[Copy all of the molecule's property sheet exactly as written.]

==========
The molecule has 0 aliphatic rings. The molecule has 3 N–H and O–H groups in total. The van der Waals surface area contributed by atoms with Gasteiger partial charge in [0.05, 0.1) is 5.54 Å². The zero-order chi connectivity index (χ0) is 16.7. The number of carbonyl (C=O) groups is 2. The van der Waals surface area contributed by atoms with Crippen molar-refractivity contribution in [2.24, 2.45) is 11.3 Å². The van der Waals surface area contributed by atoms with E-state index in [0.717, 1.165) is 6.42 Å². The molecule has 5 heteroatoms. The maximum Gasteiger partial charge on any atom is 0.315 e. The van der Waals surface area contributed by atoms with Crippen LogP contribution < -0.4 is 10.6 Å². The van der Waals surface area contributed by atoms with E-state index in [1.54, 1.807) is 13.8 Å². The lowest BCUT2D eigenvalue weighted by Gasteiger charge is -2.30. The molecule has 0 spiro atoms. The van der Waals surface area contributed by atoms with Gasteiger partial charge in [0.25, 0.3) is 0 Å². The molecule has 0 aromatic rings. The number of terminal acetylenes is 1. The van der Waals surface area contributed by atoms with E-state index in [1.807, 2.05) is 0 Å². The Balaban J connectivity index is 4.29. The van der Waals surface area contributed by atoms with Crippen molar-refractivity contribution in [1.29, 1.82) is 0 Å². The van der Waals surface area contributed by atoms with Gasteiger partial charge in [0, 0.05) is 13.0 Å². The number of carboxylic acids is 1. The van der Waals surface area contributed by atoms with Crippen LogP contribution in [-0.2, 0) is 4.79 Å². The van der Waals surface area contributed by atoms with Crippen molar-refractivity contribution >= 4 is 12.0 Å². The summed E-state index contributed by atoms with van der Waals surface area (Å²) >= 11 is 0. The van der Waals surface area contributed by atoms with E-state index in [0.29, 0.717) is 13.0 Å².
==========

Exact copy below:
The molecule has 0 aliphatic rings. The molecule has 3 N–H and O–H groups in total. The van der Waals surface area contributed by atoms with Gasteiger partial charge in [0.05, 0.1) is 5.54 Å². The zero-order chi connectivity index (χ0) is 16.7. The number of carbonyl (C=O) groups is 2. The van der Waals surface area contributed by atoms with Crippen molar-refractivity contribution in [2.24, 2.45) is 11.3 Å². The van der Waals surface area contributed by atoms with E-state index in [0.717, 1.165) is 6.42 Å². The molecule has 5 heteroatoms. The maximum Gasteiger partial charge on any atom is 0.315 e. The van der Waals surface area contributed by atoms with Crippen LogP contribution < -0.4 is 10.6 Å². The van der Waals surface area contributed by atoms with E-state index in [1.54, 1.807) is 13.8 Å². The lowest BCUT2D eigenvalue weighted by Gasteiger charge is -2.30. The molecule has 0 spiro atoms. The van der Waals surface area contributed by atoms with Gasteiger partial charge in [0.25, 0.3) is 0 Å². The molecule has 0 aromatic rings. The number of terminal acetylenes is 1. The van der Waals surface area contributed by atoms with E-state index in [1.807, 2.05) is 0 Å². The Balaban J connectivity index is 4.29. The van der Waals surface area contributed by atoms with Crippen molar-refractivity contribution in [1.29, 1.82) is 0 Å². The van der Waals surface area contributed by atoms with Gasteiger partial charge in [0, 0.05) is 13.0 Å². The number of carboxylic acids is 1. The van der Waals surface area contributed by atoms with Crippen LogP contribution in [-0.2, 0) is 4.79 Å². The van der Waals surface area contributed by atoms with Crippen molar-refractivity contribution >= 4 is 12.0 Å². The summed E-state index contributed by atoms with van der Waals surface area (Å²) >= 11 is 0. The van der Waals surface area contributed by atoms with E-state index in [0.29, 0.717) is 13.0 Å².